3 min read

Around 80% of the time in data analysis is spent on cleaning and preparing data for analysis. This is, however, an important task, and is a prerequisite to the rest of the data analysis workflow, including visualization, analysis, and reporting. Although, being an important task given its nature, there are certain myths associated with data wrangling which developers should be cautious of.

In this post, we will discuss four such misconceptions.

Myth #1: Data wrangling is all about writing SQL query

There was a time when data processing needed data to be presented in a relational manner so that SQL queries could be written. Today, there are many other types of data sources in addition to the classic static SQL databases, which can be analyzed. Often, an engineer has to pull data from diverse sources such as web portals, Twitter feeds, sensor fusion streams, police or hospital records. Static SQL query can help only so much in those diverse domains.

A programmatic approach, which is flexible enough to

  • interface with myriad sources and
  • is able to parse the raw data through clever algorithmic techniques
  • and use of fundamental data structures (trees, graphs, hash tables, heaps),

will be the winner.

Myth #2: Knowledge of statistics is not required for data wrangling

Quick statistical tests and visualizations are always invaluable to check the ‘quality’ of the data you sourced. These tests can help detect outliers and wrong data entry, without running complex scripts. For effective data wrangling, you don’t need to have knowledge of advanced statistics. However, you must understand basic descriptive statistics and know how to execute them using built-in Python libraries.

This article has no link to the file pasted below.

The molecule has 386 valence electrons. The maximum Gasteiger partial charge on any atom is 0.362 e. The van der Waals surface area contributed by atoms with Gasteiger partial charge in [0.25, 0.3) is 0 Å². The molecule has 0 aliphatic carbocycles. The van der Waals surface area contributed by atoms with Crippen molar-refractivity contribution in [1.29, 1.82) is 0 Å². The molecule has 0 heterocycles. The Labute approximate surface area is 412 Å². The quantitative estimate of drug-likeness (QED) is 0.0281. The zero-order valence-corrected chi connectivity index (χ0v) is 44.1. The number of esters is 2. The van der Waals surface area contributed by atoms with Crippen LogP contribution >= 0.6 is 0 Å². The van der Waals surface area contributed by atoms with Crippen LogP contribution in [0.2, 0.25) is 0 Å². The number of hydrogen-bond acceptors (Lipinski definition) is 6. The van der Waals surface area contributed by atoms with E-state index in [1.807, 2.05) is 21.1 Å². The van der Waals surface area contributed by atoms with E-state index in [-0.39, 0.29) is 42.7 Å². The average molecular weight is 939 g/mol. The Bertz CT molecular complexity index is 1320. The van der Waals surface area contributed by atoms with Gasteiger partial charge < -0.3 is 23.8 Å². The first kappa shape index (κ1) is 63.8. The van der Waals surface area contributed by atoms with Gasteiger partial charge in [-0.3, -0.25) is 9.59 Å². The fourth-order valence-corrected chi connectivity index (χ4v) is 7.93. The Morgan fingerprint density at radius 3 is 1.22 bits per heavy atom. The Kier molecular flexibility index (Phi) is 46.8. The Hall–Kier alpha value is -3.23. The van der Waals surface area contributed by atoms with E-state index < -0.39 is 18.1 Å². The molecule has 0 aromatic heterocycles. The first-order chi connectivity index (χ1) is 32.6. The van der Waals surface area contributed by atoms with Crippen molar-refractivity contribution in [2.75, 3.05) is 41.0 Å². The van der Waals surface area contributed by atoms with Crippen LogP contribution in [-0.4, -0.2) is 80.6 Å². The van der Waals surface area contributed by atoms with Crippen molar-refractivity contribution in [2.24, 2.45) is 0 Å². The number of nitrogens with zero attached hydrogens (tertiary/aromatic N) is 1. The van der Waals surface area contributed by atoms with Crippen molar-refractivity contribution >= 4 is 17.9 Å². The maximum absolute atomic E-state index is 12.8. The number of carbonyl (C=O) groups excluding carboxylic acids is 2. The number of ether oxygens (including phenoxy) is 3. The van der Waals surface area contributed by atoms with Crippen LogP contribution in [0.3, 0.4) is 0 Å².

Myth #3: You have to be a machine learning expert to do great data wrangling

Deep knowledge of machine learning is certainly not a pre-requisite for data wrangling. It is true that the end goal of data wrangling is often to prepare the data so that it can be used in a machine learning task downstream.

As a data wrangler, you do not have to know all the nitty-gritties of your project’s machine learning pipeline. However, it is always a good idea to talk to the machine learning expert who will use your data and understand the data structure interface and format he/she needs to run the model fast and accurately.

Myth #4: Deep knowledge of programming is not required for data wrangling

As explained above, the diversity and complexity of data sources require that you are comfortable with deep notions of fundamental data structures and how a programming language paradigm handles them. Increasing deep knowledge of the programming framework ( Python for example) will surely help you to come up with innovative methods for dealing with data source interfacing and data cleaning issues. The speed and efficiency of your data processing pipeline can often be benefited from using advanced knowledge of basic algorithms e.g. search, sort, graph traversal, hash table building, etc. Although built-in methods in standard libraries are optimized, having this knowledge gives you an edge for any situation.

You read a guest post from Tirthajyoti Sarkar and Shubhadeep Roychowdhury, the authors of Data Wrangling with Python.

We hope that these misconceptions would help you realize that data wrangling is not as difficult as it seems. Have fun wrangling data!

About the authors

Dr. Tirthajyoti Sarkar works as a Sr. Principal Engineer in the semiconductor technology domain where he applies cutting-edge data science/machine learning techniques for design automation and predictive analytics.

Shubhadeep Roychowdhury works as a Sr. Software Engineer at a Paris based Cyber Security startup. He holds a Master Degree in Computer Science from West Bengal University Of Technology and certifications in Machine Learning from Stanford.

Don’t forget to check out Data Wrangling with Python to learn the essential basics of data wrangling using Python.

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